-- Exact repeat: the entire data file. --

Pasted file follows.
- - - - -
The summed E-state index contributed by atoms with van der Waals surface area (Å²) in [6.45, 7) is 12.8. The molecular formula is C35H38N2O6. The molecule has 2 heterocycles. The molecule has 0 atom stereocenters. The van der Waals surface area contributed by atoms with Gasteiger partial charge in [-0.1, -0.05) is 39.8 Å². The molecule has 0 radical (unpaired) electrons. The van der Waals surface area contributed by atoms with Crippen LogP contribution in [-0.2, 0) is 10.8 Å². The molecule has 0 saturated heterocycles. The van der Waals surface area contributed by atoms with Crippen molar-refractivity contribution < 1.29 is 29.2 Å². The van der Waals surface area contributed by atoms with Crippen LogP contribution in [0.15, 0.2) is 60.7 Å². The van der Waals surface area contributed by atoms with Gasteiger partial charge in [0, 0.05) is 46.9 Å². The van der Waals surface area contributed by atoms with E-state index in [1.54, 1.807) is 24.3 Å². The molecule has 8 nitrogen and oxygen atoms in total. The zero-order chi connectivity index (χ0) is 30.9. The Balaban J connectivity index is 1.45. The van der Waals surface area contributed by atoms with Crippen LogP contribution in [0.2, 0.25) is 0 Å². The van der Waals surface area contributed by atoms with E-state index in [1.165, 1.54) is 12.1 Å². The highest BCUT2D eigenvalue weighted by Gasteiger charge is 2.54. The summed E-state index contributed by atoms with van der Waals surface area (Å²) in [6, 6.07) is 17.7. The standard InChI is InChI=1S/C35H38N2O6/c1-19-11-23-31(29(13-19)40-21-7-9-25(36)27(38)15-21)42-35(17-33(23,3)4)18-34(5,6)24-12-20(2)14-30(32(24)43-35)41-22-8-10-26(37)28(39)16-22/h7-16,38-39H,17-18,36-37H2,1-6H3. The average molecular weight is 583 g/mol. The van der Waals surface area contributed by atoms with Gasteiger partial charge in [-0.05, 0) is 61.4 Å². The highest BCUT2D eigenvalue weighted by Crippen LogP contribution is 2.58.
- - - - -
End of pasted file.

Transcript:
The summed E-state index contributed by atoms with van der Waals surface area (Å²) in [6.45, 7) is 12.8. The molecular formula is C35H38N2O6. The molecule has 2 heterocycles. The molecule has 0 atom stereocenters. The van der Waals surface area contributed by atoms with Gasteiger partial charge in [-0.1, -0.05) is 39.8 Å². The molecule has 0 radical (unpaired) electrons. The van der Waals surface area contributed by atoms with Crippen LogP contribution in [-0.2, 0) is 10.8 Å². The molecule has 0 saturated heterocycles. The van der Waals surface area contributed by atoms with Crippen molar-refractivity contribution < 1.29 is 29.2 Å². The van der Waals surface area contributed by atoms with Crippen LogP contribution in [0.15, 0.2) is 60.7 Å². The van der Waals surface area contributed by atoms with Gasteiger partial charge in [0, 0.05) is 46.9 Å². The van der Waals surface area contributed by atoms with E-state index in [1.54, 1.807) is 24.3 Å². The molecule has 8 nitrogen and oxygen atoms in total. The zero-order chi connectivity index (χ0) is 30.9. The Balaban J connectivity index is 1.45. The van der Waals surface area contributed by atoms with Crippen LogP contribution in [0.2, 0.25) is 0 Å². The van der Waals surface area contributed by atoms with E-state index in [1.165, 1.54) is 12.1 Å². The highest BCUT2D eigenvalue weighted by Gasteiger charge is 2.54. The summed E-state index contributed by atoms with van der Waals surface area (Å²) in [6, 6.07) is 17.7. The standard InChI is InChI=1S/C35H38N2O6/c1-19-11-23-31(29(13-19)40-21-7-9-25(36)27(38)15-21)42-35(17-33(23,3)4)18-34(5,6)24-12-20(2)14-30(32(24)43-35)41-22-8-10-26(37)28(39)16-22/h7-16,38-39H,17-18,36-37H2,1-6H3. The average molecular weight is 583 g/mol. The van der Waals surface area contributed by atoms with Gasteiger partial charge in [-0.05, 0) is 61.4 Å². The highest BCUT2D eigenvalue weighted by Crippen LogP contribution is 2.58.